By Farman Nawaz (The Frontier Post)
Here is a simple question that is not letting me sleep for the last few days. Should we pay for the service which is not provided to us in the time of need? I am pointing towards the WAPDA consumer rights ,the contract between customers and WAPDA, obligations of the customers and responsibility of the WAPDA.
Should I pay for this service which is not provided to me at the time of going to bed at night, when I prepare my kids for school, when I teach in the classroom, when I come back from the school and want to take rest for an hour or two, when I start writing articles for newspapers? These are the few examples of a life of a teacher and part time journalist.
Now think about the shop keeper who is repairing electric gadgets like computers or UPS, or the tailors. How they will manage to work and earn livelihood for their families. If annually I am spending fifteen to twenty thousand rupees on purchasing heavy duty batteries to save my kids from mosquitos, so then why should I pay to WAPDA?
Fundamental rights are guaranteed in the constitution. Living and earning are fundamental rights and today living and earning without electricity is impossible. Isn’t it my fundamental right to pose a question whether the public should pay for the service which is not provided in the time of need?
Suppose if the tube well operator of our area starts providing water at two O’clock at night so isn’t it my right to protest. Similarly if cellular company network is not working at the time of need then definitely we will change the network. But what other options do we have in the matter of WAPDA. It is the only option with us but that too exploit us.
I think this load shedding is against the clause of fundamental rights in the constitution, therefore paying the electricity bill is also almost equivalent to breaking the law. If a customer is not defaulter and even then the service is not provided in time so then we must look towards the ‘Terms of Service and its supply’. If the company is not able to provide enough power then what is the legal status of the contract between the customers and WAPDA?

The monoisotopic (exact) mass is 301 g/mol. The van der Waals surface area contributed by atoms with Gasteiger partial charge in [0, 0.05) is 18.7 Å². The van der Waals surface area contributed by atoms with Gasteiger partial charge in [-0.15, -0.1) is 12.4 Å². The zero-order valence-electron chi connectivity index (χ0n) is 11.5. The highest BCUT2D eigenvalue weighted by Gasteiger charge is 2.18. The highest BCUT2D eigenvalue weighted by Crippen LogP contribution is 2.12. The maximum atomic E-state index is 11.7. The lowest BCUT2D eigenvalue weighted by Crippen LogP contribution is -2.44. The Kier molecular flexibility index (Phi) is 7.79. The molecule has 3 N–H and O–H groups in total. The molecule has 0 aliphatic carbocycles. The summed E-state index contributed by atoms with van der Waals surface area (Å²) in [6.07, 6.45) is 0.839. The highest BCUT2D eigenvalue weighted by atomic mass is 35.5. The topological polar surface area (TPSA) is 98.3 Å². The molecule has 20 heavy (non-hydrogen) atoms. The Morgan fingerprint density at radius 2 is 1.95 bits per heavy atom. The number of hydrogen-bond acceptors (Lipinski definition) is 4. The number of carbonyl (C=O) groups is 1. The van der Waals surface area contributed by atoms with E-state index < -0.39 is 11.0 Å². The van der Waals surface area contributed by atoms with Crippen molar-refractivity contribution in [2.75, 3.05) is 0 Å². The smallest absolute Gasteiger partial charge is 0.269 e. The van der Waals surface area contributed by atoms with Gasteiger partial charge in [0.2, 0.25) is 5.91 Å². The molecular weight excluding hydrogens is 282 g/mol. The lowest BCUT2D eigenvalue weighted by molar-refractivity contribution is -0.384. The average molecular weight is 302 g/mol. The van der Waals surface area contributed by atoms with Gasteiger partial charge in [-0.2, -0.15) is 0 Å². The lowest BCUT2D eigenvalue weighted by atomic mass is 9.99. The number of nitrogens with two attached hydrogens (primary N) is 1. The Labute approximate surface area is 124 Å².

The contract between the customer and WAPDA is made when the customer is willing to pay the bills and the WAPDA is willing to provide the electricity. If customer is not able to pay the bill the services is disconnected but there is no solution searched out so far when the second party is not able to provide the service at the time of need so what would it lead to.
I have studied the “Consumer Laws In Pakistan A Ready Reference for Consumers & Practicing Lawyers VOLUME II”, “NWFP Consumer Protection Act 1997”, “Islamabad Consumer Protection Act 1995” but could not find a clue which answers my question.
Furthermore, the government itself is currently a major service provider; As such the government has its own point of view and interests that do not necessarily coincide with the consumer interests. Although there are consumer protections laws and courts but do they answer my question. Surprisingly In the “THE PAKISTAN WATER AND POWER DEVELOPMENT AUTHORITY ACT, 1958” Even I could not find the word consumer.
It is time to stand to protect our consumer rights. Every day we listen that tariff rates are revised and fuel charges are added to the bills but no one had dared to protect our consumer rights. We must stand for the consumer rights and the legal status of the agreement between us and WAPDA in the case when WAPDA interrupts the service without any repair work or failure of its equipment. Definitely this initiative will lead to WAPDA consumer rights protection bill and standard of provision of services in the legislature.